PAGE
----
We promote actions that aim at reducing the environmental impact of food production and transport, for example
- Practices that increase biodiversity and reduce the use of pesticides
- Practices improving animal welfare
- Reduction of packaging and use of recyclable packaging material
- Shortening the production and supply chain
- Reforestation, agriculture practices that store carbon in the soil and direct air capture of CO2
Mediterranean diet is defined as a diet of vegetables, fruits, grains, sugars, oils, eggs, dairy, seafood and moderate amounts of poultry, pork, lamb and beef.
If everyone was following a mediterranean diet we would save 3 gigatonns of greenhouse gasses per year in comparison with the present situation. This is half of what we would save if everyone would switch to a vegetarian diet.
Consuming big amounts of meat and animal-based food can have bad consequences for human health, for the animals and for the environment. However, a reasonable amount of animal-based food is necessary to meet the nutritional requirements for some micronutrients like vitamin B12, zinc, calcium and selenium. That can also give the chance to enjoy some food specialities that constitute our cultural heritage. We suggest our customers to consume animal-based food responsibly.
Sustainability is also...
Eating seasonal products! And product preserved in natural ways...
Sustainability is not only about eating more vegetables and fruits, but also about eating what can be naturally grown in a specific season in a specific area, to reduce the use of resources. Our ancestors figured out ways to preserve some fruits and vegetables for later use during the year, in a way that keeps them genuine while enhancing the flavours. Some of the food specialities are proposed for this reason.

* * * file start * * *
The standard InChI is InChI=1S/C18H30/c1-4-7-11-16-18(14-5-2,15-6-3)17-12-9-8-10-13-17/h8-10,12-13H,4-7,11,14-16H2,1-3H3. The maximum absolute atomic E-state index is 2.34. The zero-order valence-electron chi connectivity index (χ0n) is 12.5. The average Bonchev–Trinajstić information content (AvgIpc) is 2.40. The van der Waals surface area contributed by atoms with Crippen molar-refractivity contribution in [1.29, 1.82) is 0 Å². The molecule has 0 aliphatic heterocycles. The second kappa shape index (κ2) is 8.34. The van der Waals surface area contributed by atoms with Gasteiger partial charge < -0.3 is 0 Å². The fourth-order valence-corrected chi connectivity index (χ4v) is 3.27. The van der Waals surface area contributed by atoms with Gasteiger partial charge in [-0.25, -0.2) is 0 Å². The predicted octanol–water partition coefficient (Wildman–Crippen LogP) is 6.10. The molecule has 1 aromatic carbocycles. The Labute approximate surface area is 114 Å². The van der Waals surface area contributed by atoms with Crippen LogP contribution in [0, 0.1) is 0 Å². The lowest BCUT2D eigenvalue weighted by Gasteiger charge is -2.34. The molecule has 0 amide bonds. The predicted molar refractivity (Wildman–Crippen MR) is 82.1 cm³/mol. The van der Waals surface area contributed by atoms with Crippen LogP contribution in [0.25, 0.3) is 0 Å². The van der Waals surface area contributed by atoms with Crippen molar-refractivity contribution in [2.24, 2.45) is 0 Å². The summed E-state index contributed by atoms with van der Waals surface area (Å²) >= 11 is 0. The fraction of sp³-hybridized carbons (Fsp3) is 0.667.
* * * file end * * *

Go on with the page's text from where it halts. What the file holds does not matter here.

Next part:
Basing your diet on different local species and varieties of plants and animals!
Local species and varieties are often best suited to local environmental conditions, resulting in increased resilience and/or less use of resources. In addition, food productions that focus on several species or varieties create diversification. When an adversity like disease or pest hits an animal or plant species, the food producers can most likely continue to produce food thanks to the other species or varieties. This benefits them, the food supply chain and you, the consumer. That's why we propose two baskets of food specialities with a focus on biodiversity.
Find out what is the next step after organic agriculture.
And, among other things, how animal grazing, if done in certain ways, can help the recovery of soil and biodiversity.